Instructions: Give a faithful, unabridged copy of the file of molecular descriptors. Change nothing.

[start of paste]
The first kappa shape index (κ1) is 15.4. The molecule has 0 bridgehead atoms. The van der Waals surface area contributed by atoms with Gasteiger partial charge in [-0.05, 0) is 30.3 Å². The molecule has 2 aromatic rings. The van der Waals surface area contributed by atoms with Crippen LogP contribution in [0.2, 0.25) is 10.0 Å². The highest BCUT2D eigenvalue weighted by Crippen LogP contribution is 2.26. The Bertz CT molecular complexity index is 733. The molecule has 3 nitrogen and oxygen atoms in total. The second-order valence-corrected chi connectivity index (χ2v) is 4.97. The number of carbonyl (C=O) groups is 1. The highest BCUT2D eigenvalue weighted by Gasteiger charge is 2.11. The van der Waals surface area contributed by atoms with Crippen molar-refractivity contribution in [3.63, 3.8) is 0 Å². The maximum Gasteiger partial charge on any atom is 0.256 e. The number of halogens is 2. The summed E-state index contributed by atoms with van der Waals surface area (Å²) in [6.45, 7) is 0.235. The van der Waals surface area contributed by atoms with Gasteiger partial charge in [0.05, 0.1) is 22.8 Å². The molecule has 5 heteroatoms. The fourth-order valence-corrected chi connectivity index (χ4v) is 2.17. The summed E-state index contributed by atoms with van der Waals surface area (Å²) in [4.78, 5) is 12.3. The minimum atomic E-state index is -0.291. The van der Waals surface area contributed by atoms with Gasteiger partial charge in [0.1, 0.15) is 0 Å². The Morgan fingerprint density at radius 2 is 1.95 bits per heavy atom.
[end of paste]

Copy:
The first kappa shape index (κ1) is 15.4. The molecule has 0 bridgehead atoms. The van der Waals surface area contributed by atoms with Gasteiger partial charge in [-0.05, 0) is 30.3 Å². The molecule has 2 aromatic rings. The van der Waals surface area contributed by atoms with Crippen LogP contribution in [0.2, 0.25) is 10.0 Å². The highest BCUT2D eigenvalue weighted by Crippen LogP contribution is 2.26. The Bertz CT molecular complexity index is 733. The molecule has 3 nitrogen and oxygen atoms in total. The second-order valence-corrected chi connectivity index (χ2v) is 4.97. The number of carbonyl (C=O) groups is 1. The highest BCUT2D eigenvalue weighted by Gasteiger charge is 2.11. The van der Waals surface area contributed by atoms with Crippen molar-refractivity contribution in [3.63, 3.8) is 0 Å². The maximum Gasteiger partial charge on any atom is 0.256 e. The number of halogens is 2. The summed E-state index contributed by atoms with van der Waals surface area (Å²) in [6.45, 7) is 0.235. The van der Waals surface area contributed by atoms with Gasteiger partial charge in [0.05, 0.1) is 22.8 Å². The molecule has 5 heteroatoms. The fourth-order valence-corrected chi connectivity index (χ4v) is 2.17. The summed E-state index contributed by atoms with van der Waals surface area (Å²) in [4.78, 5) is 12.3. The minimum atomic E-state index is -0.291. The van der Waals surface area contributed by atoms with Gasteiger partial charge in [0.1, 0.15) is 0 Å². The Morgan fingerprint density at radius 2 is 1.95 bits per heavy atom.